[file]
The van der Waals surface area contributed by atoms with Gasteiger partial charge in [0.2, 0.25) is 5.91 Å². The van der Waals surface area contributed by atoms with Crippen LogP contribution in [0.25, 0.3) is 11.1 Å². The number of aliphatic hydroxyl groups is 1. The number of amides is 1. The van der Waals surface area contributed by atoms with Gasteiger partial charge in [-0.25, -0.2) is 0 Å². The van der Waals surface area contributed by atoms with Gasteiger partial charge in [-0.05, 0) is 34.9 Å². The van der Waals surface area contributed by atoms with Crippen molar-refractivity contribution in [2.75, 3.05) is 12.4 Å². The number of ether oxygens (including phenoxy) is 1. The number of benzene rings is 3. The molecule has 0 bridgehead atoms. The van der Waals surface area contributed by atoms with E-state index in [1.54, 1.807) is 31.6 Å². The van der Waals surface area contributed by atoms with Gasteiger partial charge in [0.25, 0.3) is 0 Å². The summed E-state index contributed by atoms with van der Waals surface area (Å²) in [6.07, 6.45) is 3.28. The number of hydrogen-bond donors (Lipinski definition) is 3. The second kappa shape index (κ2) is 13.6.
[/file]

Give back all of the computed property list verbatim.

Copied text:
The van der Waals surface area contributed by atoms with Gasteiger partial charge in [0.2, 0.25) is 5.91 Å². The van der Waals surface area contributed by atoms with Crippen LogP contribution in [0.25, 0.3) is 11.1 Å². The number of aliphatic hydroxyl groups is 1. The number of amides is 1. The van der Waals surface area contributed by atoms with Gasteiger partial charge in [-0.25, -0.2) is 0 Å². The van der Waals surface area contributed by atoms with Gasteiger partial charge in [-0.05, 0) is 34.9 Å². The van der Waals surface area contributed by atoms with Crippen molar-refractivity contribution in [2.75, 3.05) is 12.4 Å². The number of ether oxygens (including phenoxy) is 1. The number of benzene rings is 3. The molecule has 0 bridgehead atoms. The van der Waals surface area contributed by atoms with E-state index in [1.54, 1.807) is 31.6 Å². The van der Waals surface area contributed by atoms with Gasteiger partial charge in [0.25, 0.3) is 0 Å². The summed E-state index contributed by atoms with van der Waals surface area (Å²) in [6.07, 6.45) is 3.28. The number of hydrogen-bond donors (Lipinski definition) is 3. The second kappa shape index (κ2) is 13.6.